Elevated CO2 does not exacerbate nutritional stress in larvae of a Pacific flatfish

Multiple aspects of climate change are expected to co-occur such that ocean acidification will take place in conjunction with warming and a range of trophic changes. Previous studies have demonstrated that nutritional condition plays a significant role in the responses of invertebrates to ocean acidification, but similar studies have yet to be conducted with marine fishes. In this study, we examined the potential interactive effects of elevated CO2 levels and nutritional stress on the growth and development of northern rock sole (Lepidopsetta polyxystra). Separate experiments examined the effects of these two environmental stressors during the pre-flexion (3–31 days) and post-flexion (31–87 days) larval stages. In both stages, the larval feeding regime has a much larger impact on growth rates than did the CO2 level, and there was no observed interaction between stressors. By 31 days post-hatch, larvae in the high-feeding treatment were 84.2% heavier than the fish in the low-feeding treatments, but there was no significant effect of CO2 level on body size or condition. While overall growth rates were faster during the pre-flexion stage, the effects of food limitation were greater for post-flexion larvae undergoing metamorphosis, with the high-feeding treatment fish being 3.3 times as heavy as fish in the low-feeding treatments. These results have important implications for understanding the impacts of the multi-faceted nature of climate change on population productivity of commercial fish species in the North Pacific.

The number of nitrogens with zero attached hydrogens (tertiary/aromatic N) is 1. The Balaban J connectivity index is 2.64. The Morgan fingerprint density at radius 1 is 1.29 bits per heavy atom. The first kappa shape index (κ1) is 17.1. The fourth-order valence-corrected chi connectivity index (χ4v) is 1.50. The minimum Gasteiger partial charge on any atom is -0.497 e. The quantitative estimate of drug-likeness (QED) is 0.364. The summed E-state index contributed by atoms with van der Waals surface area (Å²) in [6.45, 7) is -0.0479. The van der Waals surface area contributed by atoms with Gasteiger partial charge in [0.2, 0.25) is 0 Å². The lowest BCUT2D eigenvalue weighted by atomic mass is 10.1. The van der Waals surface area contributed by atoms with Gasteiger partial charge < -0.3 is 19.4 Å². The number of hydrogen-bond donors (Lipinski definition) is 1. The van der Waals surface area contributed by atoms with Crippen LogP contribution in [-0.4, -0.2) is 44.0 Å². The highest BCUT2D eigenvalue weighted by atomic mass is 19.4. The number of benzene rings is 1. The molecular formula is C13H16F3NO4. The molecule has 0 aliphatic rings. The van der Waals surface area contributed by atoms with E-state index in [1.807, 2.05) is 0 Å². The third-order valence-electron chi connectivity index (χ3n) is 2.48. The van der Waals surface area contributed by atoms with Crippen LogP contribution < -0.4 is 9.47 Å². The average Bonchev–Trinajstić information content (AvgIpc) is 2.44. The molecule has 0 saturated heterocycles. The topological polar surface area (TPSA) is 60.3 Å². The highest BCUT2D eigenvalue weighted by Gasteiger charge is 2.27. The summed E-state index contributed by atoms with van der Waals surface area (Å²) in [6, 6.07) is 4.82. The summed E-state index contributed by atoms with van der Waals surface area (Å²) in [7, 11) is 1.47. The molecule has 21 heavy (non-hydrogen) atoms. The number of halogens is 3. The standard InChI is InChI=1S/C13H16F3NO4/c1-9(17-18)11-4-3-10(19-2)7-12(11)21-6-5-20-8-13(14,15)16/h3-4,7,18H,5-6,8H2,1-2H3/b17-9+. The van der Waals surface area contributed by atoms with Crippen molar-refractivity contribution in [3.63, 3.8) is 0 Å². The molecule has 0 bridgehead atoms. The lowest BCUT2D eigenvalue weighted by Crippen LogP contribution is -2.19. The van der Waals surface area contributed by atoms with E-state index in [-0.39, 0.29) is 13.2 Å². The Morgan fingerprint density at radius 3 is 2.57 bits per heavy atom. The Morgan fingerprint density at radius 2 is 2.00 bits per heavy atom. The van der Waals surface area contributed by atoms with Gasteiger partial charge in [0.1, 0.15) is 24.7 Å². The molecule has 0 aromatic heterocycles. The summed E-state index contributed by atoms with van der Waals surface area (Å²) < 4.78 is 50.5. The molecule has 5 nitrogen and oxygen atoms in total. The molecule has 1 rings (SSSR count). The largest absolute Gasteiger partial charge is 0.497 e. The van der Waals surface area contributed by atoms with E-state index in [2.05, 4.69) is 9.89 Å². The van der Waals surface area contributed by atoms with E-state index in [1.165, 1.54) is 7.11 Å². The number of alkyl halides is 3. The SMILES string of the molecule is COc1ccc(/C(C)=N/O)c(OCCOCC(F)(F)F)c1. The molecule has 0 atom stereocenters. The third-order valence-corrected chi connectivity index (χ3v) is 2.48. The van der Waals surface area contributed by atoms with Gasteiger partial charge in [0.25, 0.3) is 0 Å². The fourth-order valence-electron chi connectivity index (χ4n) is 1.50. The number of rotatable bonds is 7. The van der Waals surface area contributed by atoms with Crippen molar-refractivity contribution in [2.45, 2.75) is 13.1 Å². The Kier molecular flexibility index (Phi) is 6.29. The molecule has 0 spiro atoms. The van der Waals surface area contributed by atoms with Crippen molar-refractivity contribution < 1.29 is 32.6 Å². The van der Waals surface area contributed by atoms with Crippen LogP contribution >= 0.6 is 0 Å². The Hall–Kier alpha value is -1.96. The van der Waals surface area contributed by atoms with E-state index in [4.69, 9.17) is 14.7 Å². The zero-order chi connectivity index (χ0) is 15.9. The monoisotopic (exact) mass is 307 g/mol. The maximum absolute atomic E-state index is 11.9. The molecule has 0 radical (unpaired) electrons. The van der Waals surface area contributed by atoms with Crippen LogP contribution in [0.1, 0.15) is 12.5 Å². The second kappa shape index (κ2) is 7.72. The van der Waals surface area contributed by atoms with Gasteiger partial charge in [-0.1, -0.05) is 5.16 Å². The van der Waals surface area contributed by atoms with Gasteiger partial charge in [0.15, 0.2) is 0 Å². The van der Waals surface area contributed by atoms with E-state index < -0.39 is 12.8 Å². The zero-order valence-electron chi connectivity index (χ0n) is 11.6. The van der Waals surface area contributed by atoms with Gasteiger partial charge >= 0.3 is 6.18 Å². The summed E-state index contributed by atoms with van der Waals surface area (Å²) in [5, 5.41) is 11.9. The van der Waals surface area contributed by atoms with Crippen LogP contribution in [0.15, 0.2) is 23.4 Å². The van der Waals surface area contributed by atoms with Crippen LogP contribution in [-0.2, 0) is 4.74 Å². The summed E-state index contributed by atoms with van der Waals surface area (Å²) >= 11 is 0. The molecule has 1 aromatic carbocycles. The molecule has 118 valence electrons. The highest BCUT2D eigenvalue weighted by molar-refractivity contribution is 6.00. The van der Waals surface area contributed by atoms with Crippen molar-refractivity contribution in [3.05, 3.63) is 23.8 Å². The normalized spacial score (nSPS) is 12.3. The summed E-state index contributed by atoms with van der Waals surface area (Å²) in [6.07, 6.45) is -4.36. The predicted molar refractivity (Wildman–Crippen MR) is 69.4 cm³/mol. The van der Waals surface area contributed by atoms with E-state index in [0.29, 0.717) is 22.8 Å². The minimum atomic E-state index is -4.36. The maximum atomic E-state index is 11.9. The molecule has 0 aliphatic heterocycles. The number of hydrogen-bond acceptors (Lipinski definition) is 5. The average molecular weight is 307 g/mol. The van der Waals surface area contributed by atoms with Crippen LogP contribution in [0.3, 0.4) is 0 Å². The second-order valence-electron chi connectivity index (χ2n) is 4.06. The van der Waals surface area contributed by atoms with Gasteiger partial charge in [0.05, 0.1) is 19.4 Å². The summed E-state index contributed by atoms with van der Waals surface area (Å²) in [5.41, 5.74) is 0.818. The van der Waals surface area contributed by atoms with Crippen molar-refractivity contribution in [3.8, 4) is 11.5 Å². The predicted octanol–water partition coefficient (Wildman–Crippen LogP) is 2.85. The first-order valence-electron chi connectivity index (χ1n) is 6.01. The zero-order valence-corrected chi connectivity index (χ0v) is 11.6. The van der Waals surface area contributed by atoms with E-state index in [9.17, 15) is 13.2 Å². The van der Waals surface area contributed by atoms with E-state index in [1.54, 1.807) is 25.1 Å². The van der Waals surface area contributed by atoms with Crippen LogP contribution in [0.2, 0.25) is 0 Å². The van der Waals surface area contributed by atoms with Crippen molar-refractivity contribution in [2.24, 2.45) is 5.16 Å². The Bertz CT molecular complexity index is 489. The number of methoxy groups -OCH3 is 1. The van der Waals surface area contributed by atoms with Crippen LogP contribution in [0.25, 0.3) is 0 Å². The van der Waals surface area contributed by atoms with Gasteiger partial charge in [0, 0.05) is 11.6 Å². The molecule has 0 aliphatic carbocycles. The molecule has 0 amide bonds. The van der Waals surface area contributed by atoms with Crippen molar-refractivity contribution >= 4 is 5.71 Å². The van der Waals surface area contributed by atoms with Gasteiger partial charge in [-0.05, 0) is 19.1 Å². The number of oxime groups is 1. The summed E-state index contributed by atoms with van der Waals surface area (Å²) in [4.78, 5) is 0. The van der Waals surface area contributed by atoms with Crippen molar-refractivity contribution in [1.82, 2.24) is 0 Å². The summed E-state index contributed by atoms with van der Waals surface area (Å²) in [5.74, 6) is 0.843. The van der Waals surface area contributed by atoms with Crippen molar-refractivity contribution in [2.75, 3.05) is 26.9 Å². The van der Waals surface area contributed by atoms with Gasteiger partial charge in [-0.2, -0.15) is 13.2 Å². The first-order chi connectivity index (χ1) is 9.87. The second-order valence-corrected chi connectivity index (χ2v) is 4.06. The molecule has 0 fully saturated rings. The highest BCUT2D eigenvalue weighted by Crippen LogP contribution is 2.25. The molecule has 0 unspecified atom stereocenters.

Hurst T. P., Laurel B. J., Hanneman E., Haines S. A. & Ottmar M. L., in press. Elevated CO2 does not exacerbate nutritional stress in larvae of a Pacific flatfish. Fisheries Oceanography. Article (subscription required).

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